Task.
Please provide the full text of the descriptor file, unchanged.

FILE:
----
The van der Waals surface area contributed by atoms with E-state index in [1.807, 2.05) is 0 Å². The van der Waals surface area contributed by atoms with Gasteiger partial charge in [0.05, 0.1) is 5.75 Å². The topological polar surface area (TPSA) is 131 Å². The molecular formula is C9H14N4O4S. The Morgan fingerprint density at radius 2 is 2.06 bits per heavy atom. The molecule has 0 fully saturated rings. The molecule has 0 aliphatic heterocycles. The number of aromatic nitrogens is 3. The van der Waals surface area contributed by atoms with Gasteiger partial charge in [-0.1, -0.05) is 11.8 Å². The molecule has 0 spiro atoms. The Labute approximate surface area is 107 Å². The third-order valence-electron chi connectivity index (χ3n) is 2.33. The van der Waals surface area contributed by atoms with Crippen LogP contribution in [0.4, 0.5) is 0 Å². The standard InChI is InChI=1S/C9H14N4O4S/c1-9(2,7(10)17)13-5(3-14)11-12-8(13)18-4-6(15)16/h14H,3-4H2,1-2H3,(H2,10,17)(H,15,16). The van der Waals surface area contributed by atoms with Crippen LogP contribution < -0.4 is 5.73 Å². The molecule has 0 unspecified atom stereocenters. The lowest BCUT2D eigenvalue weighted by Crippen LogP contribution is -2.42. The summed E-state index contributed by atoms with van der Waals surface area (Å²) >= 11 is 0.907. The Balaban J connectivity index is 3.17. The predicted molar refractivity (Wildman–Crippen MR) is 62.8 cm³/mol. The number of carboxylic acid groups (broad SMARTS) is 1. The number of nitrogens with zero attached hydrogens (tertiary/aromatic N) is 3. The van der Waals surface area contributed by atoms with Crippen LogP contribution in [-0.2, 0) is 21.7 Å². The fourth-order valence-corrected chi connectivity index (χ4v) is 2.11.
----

The van der Waals surface area contributed by atoms with E-state index in [1.807, 2.05) is 0 Å². The van der Waals surface area contributed by atoms with Gasteiger partial charge in [0.05, 0.1) is 5.75 Å². The topological polar surface area (TPSA) is 131 Å². The molecular formula is C9H14N4O4S. The Morgan fingerprint density at radius 2 is 2.06 bits per heavy atom. The molecule has 0 fully saturated rings. The molecule has 0 aliphatic heterocycles. The number of aromatic nitrogens is 3. The van der Waals surface area contributed by atoms with Gasteiger partial charge in [-0.1, -0.05) is 11.8 Å². The molecule has 0 spiro atoms. The Labute approximate surface area is 107 Å². The third-order valence-electron chi connectivity index (χ3n) is 2.33. The van der Waals surface area contributed by atoms with Crippen LogP contribution in [0.4, 0.5) is 0 Å². The standard InChI is InChI=1S/C9H14N4O4S/c1-9(2,7(10)17)13-5(3-14)11-12-8(13)18-4-6(15)16/h14H,3-4H2,1-2H3,(H2,10,17)(H,15,16). The van der Waals surface area contributed by atoms with Crippen LogP contribution < -0.4 is 5.73 Å². The molecule has 0 unspecified atom stereocenters. The lowest BCUT2D eigenvalue weighted by Crippen LogP contribution is -2.42. The summed E-state index contributed by atoms with van der Waals surface area (Å²) >= 11 is 0.907. The Balaban J connectivity index is 3.17. The predicted molar refractivity (Wildman–Crippen MR) is 62.8 cm³/mol. The number of carboxylic acid groups (broad SMARTS) is 1. The number of nitrogens with zero attached hydrogens (tertiary/aromatic N) is 3. The van der Waals surface area contributed by atoms with Crippen LogP contribution in [-0.2, 0) is 21.7 Å². The fourth-order valence-corrected chi connectivity index (χ4v) is 2.11.